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April 20, 2020


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YOu may be conflating Commerce Clause jurisprudence with other issues.

What about the right to refuse medical treatment, established in Cruzan, etc.?

Under what power would the FEDERAL government overcome this right?

Jeff Schmitt

Great essay Steve. However, I am not so sure that Congress could enact a social distancing law. Under Lopez, Congress could pass such a law for the workplace, but I would guess that most social interaction would not classify as "economic activity."

For forced vaccination, Congress could always use the spending power to encourage the states to comply. I think it would be easier to convince the Court to allow some flexibility on the "coercion" limitation on the spending power than to convince it to overrule the activity/inactivty distinction in the commerce clause.

More generally, though, I am a big fan of federalism, which the Court tried to protect in Sebelius. (I don't agree with how the Court ruled in that case, but I do agree with the underlying goal.) Ironically, I think the pandemic is highlighting the strengths of federalism. I say ironically because a strong federal response would be the best approach. Given the total incompetence of the White House, however, I am glad that my governor is in charge here in Ohio. I also sleep better at night knowing that federalism limits the president's ability to use the crisis to justify abusing his power.

Steve L.

Those are all good points, Jeff. Our essay was more aimed at showing the inherent flaws -- really, the implausibility -- of the action/inaction distinction, which if followed would indeed prevent Congress from taking certain steps to contain the pandemic. The availability of other measures, either as work-arounds or preferable alternatives, does not change the fact that action/inaction was a contrivance from the beginning.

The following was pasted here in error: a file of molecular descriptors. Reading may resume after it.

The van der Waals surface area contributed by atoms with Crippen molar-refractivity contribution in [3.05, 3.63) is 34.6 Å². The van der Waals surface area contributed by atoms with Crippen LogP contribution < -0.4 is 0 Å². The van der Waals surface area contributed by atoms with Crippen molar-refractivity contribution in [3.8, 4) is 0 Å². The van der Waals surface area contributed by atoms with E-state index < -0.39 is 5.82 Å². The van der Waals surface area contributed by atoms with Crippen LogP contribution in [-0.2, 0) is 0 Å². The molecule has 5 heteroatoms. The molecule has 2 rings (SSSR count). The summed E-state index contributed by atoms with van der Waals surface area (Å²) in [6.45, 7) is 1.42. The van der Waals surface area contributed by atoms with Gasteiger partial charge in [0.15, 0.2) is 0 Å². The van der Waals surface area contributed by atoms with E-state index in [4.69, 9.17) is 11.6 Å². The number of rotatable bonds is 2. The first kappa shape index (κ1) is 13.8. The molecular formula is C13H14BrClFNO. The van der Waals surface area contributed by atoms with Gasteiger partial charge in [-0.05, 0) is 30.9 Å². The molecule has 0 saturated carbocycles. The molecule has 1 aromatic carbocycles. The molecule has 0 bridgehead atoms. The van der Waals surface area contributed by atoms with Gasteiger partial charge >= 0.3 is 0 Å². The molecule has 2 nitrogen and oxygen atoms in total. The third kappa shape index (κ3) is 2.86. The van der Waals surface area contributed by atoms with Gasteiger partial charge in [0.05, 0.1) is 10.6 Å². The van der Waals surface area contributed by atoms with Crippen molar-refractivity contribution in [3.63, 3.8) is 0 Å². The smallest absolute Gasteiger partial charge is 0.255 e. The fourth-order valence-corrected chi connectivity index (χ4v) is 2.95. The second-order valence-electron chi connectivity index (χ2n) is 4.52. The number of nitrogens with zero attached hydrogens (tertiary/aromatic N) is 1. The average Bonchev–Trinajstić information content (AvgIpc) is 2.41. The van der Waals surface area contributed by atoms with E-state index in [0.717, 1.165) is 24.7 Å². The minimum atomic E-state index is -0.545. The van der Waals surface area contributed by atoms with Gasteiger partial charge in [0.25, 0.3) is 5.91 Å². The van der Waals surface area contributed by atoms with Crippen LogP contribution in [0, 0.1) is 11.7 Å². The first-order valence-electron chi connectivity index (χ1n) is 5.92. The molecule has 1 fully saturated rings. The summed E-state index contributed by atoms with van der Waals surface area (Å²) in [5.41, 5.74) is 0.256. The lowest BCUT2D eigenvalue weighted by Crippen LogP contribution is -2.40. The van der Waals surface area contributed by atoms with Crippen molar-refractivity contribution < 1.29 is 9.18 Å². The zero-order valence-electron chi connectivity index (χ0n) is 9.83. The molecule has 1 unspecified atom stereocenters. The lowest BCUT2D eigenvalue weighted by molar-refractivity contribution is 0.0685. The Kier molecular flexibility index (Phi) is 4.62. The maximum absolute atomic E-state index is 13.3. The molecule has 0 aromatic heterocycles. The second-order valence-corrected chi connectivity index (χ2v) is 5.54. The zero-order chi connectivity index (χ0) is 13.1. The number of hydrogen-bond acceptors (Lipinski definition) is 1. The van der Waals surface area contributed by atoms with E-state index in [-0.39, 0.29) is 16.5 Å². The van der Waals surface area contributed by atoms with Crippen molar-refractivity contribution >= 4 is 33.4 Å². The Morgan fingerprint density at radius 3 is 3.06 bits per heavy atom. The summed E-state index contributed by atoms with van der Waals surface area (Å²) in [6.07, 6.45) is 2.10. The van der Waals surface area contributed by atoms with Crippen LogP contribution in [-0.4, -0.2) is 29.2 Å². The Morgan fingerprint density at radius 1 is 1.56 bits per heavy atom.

(Social interaction may not be economic activity by itself, but spreading contagion certainly can affect interstate commerce.)


Speaking of the intersection of coronavirus and law professors, any thoughts on this new Richard Epstein news?

I think it's pretty clear that Epstein should probably lose his job at NYU (and Hoover too, but it's Hoover so not holding my breath).


BTW, the apparent consensus on the FL that "Roberts" was wrong (way to demonize and personalize!) in Sebelius about the Commerce Clause is simply contrary to reality: the court was 7 to 2.

It may be that Souter and Kagan traded for Roberts vote on the tax issue, but that is just off the record speculation. The truth is that these justices have more integrity than to vote for a "specious" distinction, as Lubet postulates.

The "activity/inactivity" basis to which Lubet refers seriously misunderstands the ruling. The ruling was based on engaging in, or meaningfully affecting interstate commerce. The majority rejected the argument that everyone who doesn't by health insurance is "in" the market for health insurance, and also rejected the argument that, because use of the health care system is inevitable, congress could regulate persons funding of such care.

As to the latter point, as the majority correctly noted, many items are "inevitably" purchased, and, as a separate point, financing health care is a very different matter from consuming it.

In short, the intellectual bases for the "commerce" arguments were weak, and the court -- not "Roberts" -- THE COURT held 7-2.

Trying to spin this as "Roberts" and trying to oversimplify the issue by referring to the "activity inactivity" distinction is not only wrong and misleading, but really divisive and totally unnecessary and inappropriate at this time.

Again, forced vaccinations have been addressed by the court, but you aren't even in the right line of cases!


As we all know, we have a federalist system with intentionally limited federal powers. If there is not a specific power granted the federal government under the Constitution, it cannot magically appear just because there is a virus (something that was hardly unknown to the founders).

I'm not usually a big fan of the slippery slope, but this is just the type of situation where that slope becomes problematic. If we bend the Constitution for this crisis, it will just make it easier to bend it again and again whenever public opinion decides that the limitations on federal power are dangerous or, eventually, just inconvenient. When that happens, we have pure unfettered Democracy - the type of Democracy that sentenced Socrates to death.

Once you start down the dark path, forever will it dominate your destiny; consume you it will.

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